Every child is subjected to the horror of dry boring history lessons at some stage. They are usually a cavalcade of dates and names that pass through the brain, are used at test time, and then discarded with some relief.
For me, history has been more than that. I had an excellent history teacher who made things come alive, and I could see the people she was talking about as more than historical figures. I became fascinated with the everyday lives of people that came before us. I use to listen to the tales my grandparents told me, when the world was a far different place. All these things served me well as I set off on my journey to become a published writer.
Soon I realised that the older people around me were a part of that history. Though at times it was hard to believe that my grandparents had ever been young, vibrant people with the whole future before them. I puzzled over what it must have been like to see the arrival of cars, and jet planes.
I suddenly realised that you can draw on history to embroider your story. If you need the name of a song popular in that time, you can do a bit of research. Or if you need ideas on what the streets looked like, you can find out through a wealth of online images. The past is still accessible to use, with a bit of study and imagination.
Given all these things, it was no surprise that my second novel, Chasing the Bard was a fantastical novel set in Shakespearian England. The heady combination of magic and history quickly had me hooked. Now, the first time I tried messing with history, I chose an easy subject. Shakespeare is a bit of a mystery. While his plays are loved and produced everywhere in the world, historians actually have only a few concrete facts about him. We know he when and where he was married, but we don’t know how he become involved in theatre. We can be sure when his children were born, but have only educated guesses on what parts he took on in his own plays.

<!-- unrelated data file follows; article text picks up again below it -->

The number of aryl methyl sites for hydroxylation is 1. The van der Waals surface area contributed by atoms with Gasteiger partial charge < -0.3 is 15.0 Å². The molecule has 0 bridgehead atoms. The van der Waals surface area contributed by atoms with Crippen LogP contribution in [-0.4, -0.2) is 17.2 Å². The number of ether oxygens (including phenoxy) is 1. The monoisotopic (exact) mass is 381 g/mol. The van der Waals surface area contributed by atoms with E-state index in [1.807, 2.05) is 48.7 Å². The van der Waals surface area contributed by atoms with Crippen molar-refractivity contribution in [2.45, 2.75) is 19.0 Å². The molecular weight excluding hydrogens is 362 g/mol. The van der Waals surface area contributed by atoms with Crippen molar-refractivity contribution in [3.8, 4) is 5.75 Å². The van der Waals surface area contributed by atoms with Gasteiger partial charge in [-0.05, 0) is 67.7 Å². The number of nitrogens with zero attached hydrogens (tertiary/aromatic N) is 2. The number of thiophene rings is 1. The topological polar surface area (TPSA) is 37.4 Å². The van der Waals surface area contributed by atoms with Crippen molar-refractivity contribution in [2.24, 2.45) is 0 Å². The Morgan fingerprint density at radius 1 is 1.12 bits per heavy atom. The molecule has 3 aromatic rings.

It’s in among those sort of gaps that an author can have a fine old time. I chose a fantastical path for Mr. Shakespeare, but I tried to keep true to the remaining evidence of his life.
For my next novel, Weather Child, I decided to be a bit more daring. What if New Zealanders were magicians? What if something in the environment made them that way? I had a lot of family history that I was yearning to turn into a novel, and so I wanted to set it between the two world wars. However, unlike Chasing the Bard, these changes were going to be huge, and not limited to one person’s life. By making my countrymen magical, I changed the whole dynamic of what it meant to be a New Zealander. I had to consider what would happen in battle? How would the people be perceived, and how would they be tempted to use that power?
That is the trick with working with history, even in a fantastical setting; how far do you bend it before it breaks. You want to keep the flavour of the period, because that is the whole point of writing anything historical. A genre that makes the most of that flavour is steampunk.
The rise of the steampunk shows that people are craving a little of that nostalgia in their lives. Though things were tough in the Victorian age, there was also a sense of optimism and boundless possibilities that this modern age sometimes is lacking. In the sequel to Phoenix Rising, my co-author Tee Morris and I, have shamelessly used the history of the suffrage movement as a backdrop for our tale of derry-doing and nefarious plots. A certain famous New Zealand suffragette is included, though her appearance in our book includes a steam and clock-powered face, after a rather unfortunate accident. Having these touchstones to work with gives depth to the characters, and while they may not be the real people, I think they celebrate and enliven their legacy.
Part of me really does hope, that books I have written when messing with history, have inspired or informed—just a little—in a fun way.
History can be a truly wonderful resource to a writer. It can add real depth to a story and give you tremendous ideas for plots and character development. So dive right in—there is a huge amount of world history just waiting to be explored, characters to inspire and dark deeds to use in your work.
Philippa (Pip) Ballantine is the co-author with Tee Morris of Phoenix Rising: a Ministry of Peculiar Occurrence novel coming out soon from Harper Voyager. It contains airships, archives and large amounts of derry-doing. Find out more at ministryofpeculiaroccurrences.com